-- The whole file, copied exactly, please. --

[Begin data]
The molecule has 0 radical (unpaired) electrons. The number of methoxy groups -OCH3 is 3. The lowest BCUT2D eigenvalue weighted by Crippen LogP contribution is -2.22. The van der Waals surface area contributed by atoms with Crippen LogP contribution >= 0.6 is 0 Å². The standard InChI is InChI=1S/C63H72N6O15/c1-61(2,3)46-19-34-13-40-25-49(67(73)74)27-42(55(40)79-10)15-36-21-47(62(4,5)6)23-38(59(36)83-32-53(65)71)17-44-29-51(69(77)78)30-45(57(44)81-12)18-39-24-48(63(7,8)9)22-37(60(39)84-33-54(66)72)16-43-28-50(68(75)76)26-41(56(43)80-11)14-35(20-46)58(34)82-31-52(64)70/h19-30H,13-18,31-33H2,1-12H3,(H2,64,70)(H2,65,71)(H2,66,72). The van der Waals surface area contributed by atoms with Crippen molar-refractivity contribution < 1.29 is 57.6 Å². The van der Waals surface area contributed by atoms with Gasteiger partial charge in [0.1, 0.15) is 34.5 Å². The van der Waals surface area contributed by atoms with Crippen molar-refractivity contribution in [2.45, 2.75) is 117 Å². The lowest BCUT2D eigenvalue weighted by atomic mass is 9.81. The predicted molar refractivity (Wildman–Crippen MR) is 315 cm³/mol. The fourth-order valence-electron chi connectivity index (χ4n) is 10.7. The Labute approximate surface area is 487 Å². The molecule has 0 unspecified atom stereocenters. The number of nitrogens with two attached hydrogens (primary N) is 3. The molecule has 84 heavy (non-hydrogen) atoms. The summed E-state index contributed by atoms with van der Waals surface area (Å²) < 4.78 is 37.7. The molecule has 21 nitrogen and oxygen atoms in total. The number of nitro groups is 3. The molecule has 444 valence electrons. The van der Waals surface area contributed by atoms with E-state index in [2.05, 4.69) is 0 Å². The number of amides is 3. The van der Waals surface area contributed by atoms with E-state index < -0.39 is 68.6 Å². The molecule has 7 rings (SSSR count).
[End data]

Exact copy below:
The molecule has 0 radical (unpaired) electrons. The number of methoxy groups -OCH3 is 3. The lowest BCUT2D eigenvalue weighted by Crippen LogP contribution is -2.22. The van der Waals surface area contributed by atoms with Crippen LogP contribution >= 0.6 is 0 Å². The standard InChI is InChI=1S/C63H72N6O15/c1-61(2,3)46-19-34-13-40-25-49(67(73)74)27-42(55(40)79-10)15-36-21-47(62(4,5)6)23-38(59(36)83-32-53(65)71)17-44-29-51(69(77)78)30-45(57(44)81-12)18-39-24-48(63(7,8)9)22-37(60(39)84-33-54(66)72)16-43-28-50(68(75)76)26-41(56(43)80-11)14-35(20-46)58(34)82-31-52(64)70/h19-30H,13-18,31-33H2,1-12H3,(H2,64,70)(H2,65,71)(H2,66,72). The van der Waals surface area contributed by atoms with Crippen molar-refractivity contribution < 1.29 is 57.6 Å². The van der Waals surface area contributed by atoms with Gasteiger partial charge in [0.1, 0.15) is 34.5 Å². The van der Waals surface area contributed by atoms with Crippen molar-refractivity contribution in [2.45, 2.75) is 117 Å². The lowest BCUT2D eigenvalue weighted by atomic mass is 9.81. The predicted molar refractivity (Wildman–Crippen MR) is 315 cm³/mol. The fourth-order valence-electron chi connectivity index (χ4n) is 10.7. The Labute approximate surface area is 487 Å². The molecule has 0 unspecified atom stereocenters. The number of nitrogens with two attached hydrogens (primary N) is 3. The molecule has 84 heavy (non-hydrogen) atoms. The summed E-state index contributed by atoms with van der Waals surface area (Å²) < 4.78 is 37.7. The molecule has 21 nitrogen and oxygen atoms in total. The number of nitro groups is 3. The molecule has 444 valence electrons. The van der Waals surface area contributed by atoms with E-state index in [2.05, 4.69) is 0 Å². The number of amides is 3. The van der Waals surface area contributed by atoms with E-state index < -0.39 is 68.6 Å². The molecule has 7 rings (SSSR count).